Britons are also expected to get the green light to visit Canada, Morocco and the Caribbean from August. 

Ministers are even on the verge of coming to a deal with Australia, as long as flights connect via low-risk countries such as Singapore. 

Britons began to arrive in Benidorm, Spain on Monday as coronavirus restrictions were eased amid the pandemic in Europe

Britons began to arrive in Benidorm, Spain on Monday as coronavirus restrictions were eased amid the pandemic in Europe

Tourists take selfies in front of Trevi Fountain in Rome, Italy on June 19 as travel restrictions were loosened after months of lockdown

Tourists take selfies in front of Trevi Fountain in Rome, Italy on June 19 as travel restrictions were loosened after months of lockdown

'Air bridges' to France , Spain, Italy, Greece and Turkey have been all but confirmed, sources disclosed, with the first flights set to take off on July 4

‘Air bridges’ to France , Spain, Italy, Greece and Turkey have been all but confirmed, sources disclosed, with the first flights set to take off on July 4

Dozens more countries will be added in coming weeks, including important business destinations, but the initial announcement will be focused on popular holiday routes to give an instant shot in the arm to Britain’s crippled travel industry. 

But Britons hoping to travel to the USA, Mexico and South American countries will likely have to wait until at least December, the Sun reported.   

Mr Charles was reportedly assured by the Government that travel corridors will open as planned – subject to any coronavirus outbreaks. 

He said ‘intensive’ phone calls are currently taking place across Europe to finalise the arrangements.

‘The first phase will be Europe, and the second phase from August will be more long haul, with the Caribbean, Dubai and Morocco included,’ he said.

‘South America, and Latin America will likely be exempt from the end of the year. There is no way restrictions will be lifted there any time soon as they are at the epicentre of the pandemic at the moment.

‘And it is unlikely that America will open up before the November election, partly because President Trump won’t open it up, but also because the number of cases there is very high.’ 

France (pictured, Paris on Sunday) is among around 10 countries expected to be included in Britain's 'air bridges' to be announced on Monday

France (pictured, Paris on Sunday) is among around 10 countries expected to be included in Britain’s ‘air bridges’ to be announced on Monday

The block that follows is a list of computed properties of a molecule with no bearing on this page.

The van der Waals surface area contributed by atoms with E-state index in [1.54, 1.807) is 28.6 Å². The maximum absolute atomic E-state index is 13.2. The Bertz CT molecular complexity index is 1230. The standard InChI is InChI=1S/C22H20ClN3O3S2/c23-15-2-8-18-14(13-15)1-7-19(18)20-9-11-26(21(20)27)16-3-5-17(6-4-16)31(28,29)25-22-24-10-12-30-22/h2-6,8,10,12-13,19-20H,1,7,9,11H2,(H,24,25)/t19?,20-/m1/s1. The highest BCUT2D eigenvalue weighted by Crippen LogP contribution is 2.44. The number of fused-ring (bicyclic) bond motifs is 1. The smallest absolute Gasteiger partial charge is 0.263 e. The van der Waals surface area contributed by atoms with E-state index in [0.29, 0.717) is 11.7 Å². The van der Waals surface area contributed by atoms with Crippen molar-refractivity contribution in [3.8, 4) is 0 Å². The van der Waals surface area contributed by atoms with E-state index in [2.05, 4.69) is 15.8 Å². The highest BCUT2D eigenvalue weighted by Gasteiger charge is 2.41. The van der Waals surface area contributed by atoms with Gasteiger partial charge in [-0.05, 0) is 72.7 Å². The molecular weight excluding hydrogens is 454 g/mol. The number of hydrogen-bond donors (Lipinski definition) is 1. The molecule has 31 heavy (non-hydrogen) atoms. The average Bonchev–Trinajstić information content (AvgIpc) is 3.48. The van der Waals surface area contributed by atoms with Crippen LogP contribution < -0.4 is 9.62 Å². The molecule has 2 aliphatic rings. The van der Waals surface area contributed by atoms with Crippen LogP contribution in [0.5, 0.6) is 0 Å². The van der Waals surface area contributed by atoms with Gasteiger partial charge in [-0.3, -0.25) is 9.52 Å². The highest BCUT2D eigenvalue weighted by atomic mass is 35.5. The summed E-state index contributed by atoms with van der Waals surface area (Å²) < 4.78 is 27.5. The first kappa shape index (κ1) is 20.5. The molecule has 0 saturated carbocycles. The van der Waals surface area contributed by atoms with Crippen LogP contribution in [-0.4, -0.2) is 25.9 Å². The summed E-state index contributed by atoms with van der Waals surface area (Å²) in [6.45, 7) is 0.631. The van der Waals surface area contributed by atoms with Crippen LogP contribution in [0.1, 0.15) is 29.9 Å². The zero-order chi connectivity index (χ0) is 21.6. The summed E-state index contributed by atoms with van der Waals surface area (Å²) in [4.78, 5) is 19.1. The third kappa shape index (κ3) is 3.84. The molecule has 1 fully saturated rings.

Greece (pictured, Oia on Santorini on June 14) is also among those expected to be announced by the Govenrment on Monday

Greece (pictured, Oia on Santorini on June 14) is also among those expected to be announced by the Govenrment on Monday

At present, any traveller arriving in the UK – whether from Britain or a tourist – must quarantine for 14 days and provide their phone number and an address for self-isolation. 

But some Britons have already ventured abroad after Spain lifted its ban on foreign tourists and opened its beaches in glorious 100 degree-plus heat earlier this month.

Travel firms also slashed the price of a one-week holiday to £300 as Downing Street signalled it could bring in these ‘travel corridors’ from July 4, with no 14-day quarantine on return to the UK. 

The Foreign Office is expected to relax its warning against all but essential global travel for the first time since lockdown was imposed in mid-March. 

Instead, the risk of Covid-19 will be set to low, medium or high depending on infection rates in individual countries.

The plans – to be announced on Monday – were finalised and signed off yesterday in a meeting with officials from Downing Street, the Department for Transport (DfT) and the Home and Foreign offices.

Airlines and airports were expecting to be briefed on the plans yesterday, giving them just over a week to prepare for the new holiday season.

Under the scheme, travel corridor nations are signing ‘memorandums of understanding’ with the Government, agreeing that whatever anti-coronavirus measures are taken in the UK must be mirrored by similarly stringent policies abroad. 

Giving examples to the transport committee yesterday, Transport Secretary Grant Shapps said the other country having an equivalent to our test and trace system was important.

He also spoke of the need to consider the ‘level and trajectory’ of the virus abroad. 

Boris Johnson will give the green light to foreign holidays next Monday when the Government unveils its long-awaited travel corridor plan (Pictured: Beaches in Benidorm, Spain)

Boris Johnson will give the green light to foreign holidays next Monday when the Government unveils its long-awaited travel corridor plan (Pictured: Beaches in Benidorm, Spain)

People sunbathe on Playa de Palma beach in Mallorca as Spain officially reopened its borders amid the coronavirus pandemic on June 21

People sunbathe on Playa de Palma beach in Mallorca as Spain officially reopened its borders amid the coronavirus pandemic on June 21

Outlining the questions being asked by UK officials, he said: ‘Do they have something equivalent to our NHS Test and Trace system? The Test and Trace system is enormous here now. We’ve got the capacity to test far more than is immediately required but that would allow for any uplift anywhere.

‘Does the country we’re talking to have that kind of capability?’